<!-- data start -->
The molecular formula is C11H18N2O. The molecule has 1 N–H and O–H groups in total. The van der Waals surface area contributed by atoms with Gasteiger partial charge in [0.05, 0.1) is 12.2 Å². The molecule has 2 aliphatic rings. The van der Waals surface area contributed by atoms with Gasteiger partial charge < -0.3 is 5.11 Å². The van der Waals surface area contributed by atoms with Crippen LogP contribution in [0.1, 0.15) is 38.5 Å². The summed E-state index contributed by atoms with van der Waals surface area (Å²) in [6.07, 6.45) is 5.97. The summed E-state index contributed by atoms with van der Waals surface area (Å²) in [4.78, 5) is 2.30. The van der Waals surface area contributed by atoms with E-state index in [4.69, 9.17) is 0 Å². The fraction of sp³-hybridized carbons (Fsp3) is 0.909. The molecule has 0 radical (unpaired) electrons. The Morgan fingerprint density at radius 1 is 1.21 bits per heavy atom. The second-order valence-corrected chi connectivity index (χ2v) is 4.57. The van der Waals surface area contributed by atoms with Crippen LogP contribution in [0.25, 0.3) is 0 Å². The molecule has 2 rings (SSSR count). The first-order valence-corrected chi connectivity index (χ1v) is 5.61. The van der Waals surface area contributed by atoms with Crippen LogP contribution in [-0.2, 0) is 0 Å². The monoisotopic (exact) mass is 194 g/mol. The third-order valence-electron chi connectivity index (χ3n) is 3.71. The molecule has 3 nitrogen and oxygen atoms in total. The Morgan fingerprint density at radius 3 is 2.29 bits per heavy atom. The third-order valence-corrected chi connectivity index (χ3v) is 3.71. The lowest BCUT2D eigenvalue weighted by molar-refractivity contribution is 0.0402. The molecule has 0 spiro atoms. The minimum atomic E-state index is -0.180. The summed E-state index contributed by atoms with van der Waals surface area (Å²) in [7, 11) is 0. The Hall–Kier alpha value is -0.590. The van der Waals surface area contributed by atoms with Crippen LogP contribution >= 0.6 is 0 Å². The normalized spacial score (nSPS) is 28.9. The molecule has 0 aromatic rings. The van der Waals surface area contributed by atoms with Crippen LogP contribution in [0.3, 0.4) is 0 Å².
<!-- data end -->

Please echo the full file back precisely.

The molecular formula is C11H18N2O. The molecule has 1 N–H and O–H groups in total. The van der Waals surface area contributed by atoms with Gasteiger partial charge in [0.05, 0.1) is 12.2 Å². The molecule has 2 aliphatic rings. The van der Waals surface area contributed by atoms with Gasteiger partial charge < -0.3 is 5.11 Å². The van der Waals surface area contributed by atoms with Crippen LogP contribution in [0.1, 0.15) is 38.5 Å². The summed E-state index contributed by atoms with van der Waals surface area (Å²) in [6.07, 6.45) is 5.97. The summed E-state index contributed by atoms with van der Waals surface area (Å²) in [4.78, 5) is 2.30. The van der Waals surface area contributed by atoms with E-state index in [4.69, 9.17) is 0 Å². The fraction of sp³-hybridized carbons (Fsp3) is 0.909. The molecule has 0 radical (unpaired) electrons. The Morgan fingerprint density at radius 1 is 1.21 bits per heavy atom. The second-order valence-corrected chi connectivity index (χ2v) is 4.57. The van der Waals surface area contributed by atoms with Crippen LogP contribution in [0.25, 0.3) is 0 Å². The molecule has 2 rings (SSSR count). The first-order valence-corrected chi connectivity index (χ1v) is 5.61. The van der Waals surface area contributed by atoms with Crippen LogP contribution in [-0.2, 0) is 0 Å². The monoisotopic (exact) mass is 194 g/mol. The third-order valence-electron chi connectivity index (χ3n) is 3.71. The molecule has 3 nitrogen and oxygen atoms in total. The Morgan fingerprint density at radius 3 is 2.29 bits per heavy atom. The third-order valence-corrected chi connectivity index (χ3v) is 3.71. The lowest BCUT2D eigenvalue weighted by molar-refractivity contribution is 0.0402. The molecule has 0 spiro atoms. The minimum atomic E-state index is -0.180. The summed E-state index contributed by atoms with van der Waals surface area (Å²) in [7, 11) is 0. The Hall–Kier alpha value is -0.590. The van der Waals surface area contributed by atoms with Crippen LogP contribution >= 0.6 is 0 Å². The normalized spacial score (nSPS) is 28.9. The molecule has 0 aromatic rings. The van der Waals surface area contributed by atoms with Crippen LogP contribution in [0.3, 0.4) is 0 Å².